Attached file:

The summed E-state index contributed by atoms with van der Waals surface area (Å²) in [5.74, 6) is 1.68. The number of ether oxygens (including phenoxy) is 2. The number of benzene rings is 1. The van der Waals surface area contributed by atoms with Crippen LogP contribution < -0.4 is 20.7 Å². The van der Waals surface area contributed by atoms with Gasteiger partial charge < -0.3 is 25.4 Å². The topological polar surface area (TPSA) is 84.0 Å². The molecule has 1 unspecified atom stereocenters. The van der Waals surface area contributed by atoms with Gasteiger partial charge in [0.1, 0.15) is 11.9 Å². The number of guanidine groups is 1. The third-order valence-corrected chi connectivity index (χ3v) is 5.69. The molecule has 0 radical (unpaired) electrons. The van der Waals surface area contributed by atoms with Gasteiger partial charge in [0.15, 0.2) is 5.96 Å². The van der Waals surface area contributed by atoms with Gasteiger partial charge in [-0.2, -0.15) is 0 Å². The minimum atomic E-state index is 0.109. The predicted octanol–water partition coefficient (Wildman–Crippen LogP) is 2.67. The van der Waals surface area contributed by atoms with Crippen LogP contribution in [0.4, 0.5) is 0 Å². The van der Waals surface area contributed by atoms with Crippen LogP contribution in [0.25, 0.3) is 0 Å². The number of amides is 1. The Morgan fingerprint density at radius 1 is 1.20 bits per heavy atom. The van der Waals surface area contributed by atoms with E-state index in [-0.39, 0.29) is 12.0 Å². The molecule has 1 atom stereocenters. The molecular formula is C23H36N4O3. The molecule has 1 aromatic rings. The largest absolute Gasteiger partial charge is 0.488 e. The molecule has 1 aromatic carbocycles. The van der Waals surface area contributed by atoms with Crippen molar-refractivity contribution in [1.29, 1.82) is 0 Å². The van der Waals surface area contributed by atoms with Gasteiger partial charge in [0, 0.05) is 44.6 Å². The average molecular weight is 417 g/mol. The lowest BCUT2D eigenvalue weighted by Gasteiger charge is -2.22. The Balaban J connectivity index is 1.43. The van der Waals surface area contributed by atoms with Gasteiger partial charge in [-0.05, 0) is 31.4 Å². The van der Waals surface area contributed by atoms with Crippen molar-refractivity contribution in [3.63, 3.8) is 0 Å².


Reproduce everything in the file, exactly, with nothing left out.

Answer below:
The summed E-state index contributed by atoms with van der Waals surface area (Å²) in [5.74, 6) is 1.68. The number of ether oxygens (including phenoxy) is 2. The number of benzene rings is 1. The van der Waals surface area contributed by atoms with Crippen LogP contribution < -0.4 is 20.7 Å². The van der Waals surface area contributed by atoms with Gasteiger partial charge < -0.3 is 25.4 Å². The topological polar surface area (TPSA) is 84.0 Å². The molecule has 1 unspecified atom stereocenters. The van der Waals surface area contributed by atoms with Gasteiger partial charge in [0.1, 0.15) is 11.9 Å². The number of guanidine groups is 1. The third-order valence-corrected chi connectivity index (χ3v) is 5.69. The molecule has 0 radical (unpaired) electrons. The van der Waals surface area contributed by atoms with Gasteiger partial charge in [0.15, 0.2) is 5.96 Å². The van der Waals surface area contributed by atoms with Gasteiger partial charge in [-0.2, -0.15) is 0 Å². The minimum atomic E-state index is 0.109. The predicted octanol–water partition coefficient (Wildman–Crippen LogP) is 2.67. The van der Waals surface area contributed by atoms with Crippen LogP contribution in [0.4, 0.5) is 0 Å². The van der Waals surface area contributed by atoms with Crippen LogP contribution in [0.25, 0.3) is 0 Å². The number of amides is 1. The Morgan fingerprint density at radius 1 is 1.20 bits per heavy atom. The van der Waals surface area contributed by atoms with E-state index in [-0.39, 0.29) is 12.0 Å². The molecule has 1 atom stereocenters. The molecular formula is C23H36N4O3. The molecule has 1 aromatic rings. The largest absolute Gasteiger partial charge is 0.488 e. The molecule has 1 aromatic carbocycles. The van der Waals surface area contributed by atoms with Crippen molar-refractivity contribution in [1.29, 1.82) is 0 Å². The van der Waals surface area contributed by atoms with Gasteiger partial charge in [0, 0.05) is 44.6 Å². The average molecular weight is 417 g/mol. The lowest BCUT2D eigenvalue weighted by Gasteiger charge is -2.22. The Balaban J connectivity index is 1.43. The van der Waals surface area contributed by atoms with Gasteiger partial charge in [-0.05, 0) is 31.4 Å². The van der Waals surface area contributed by atoms with Crippen molar-refractivity contribution in [3.63, 3.8) is 0 Å².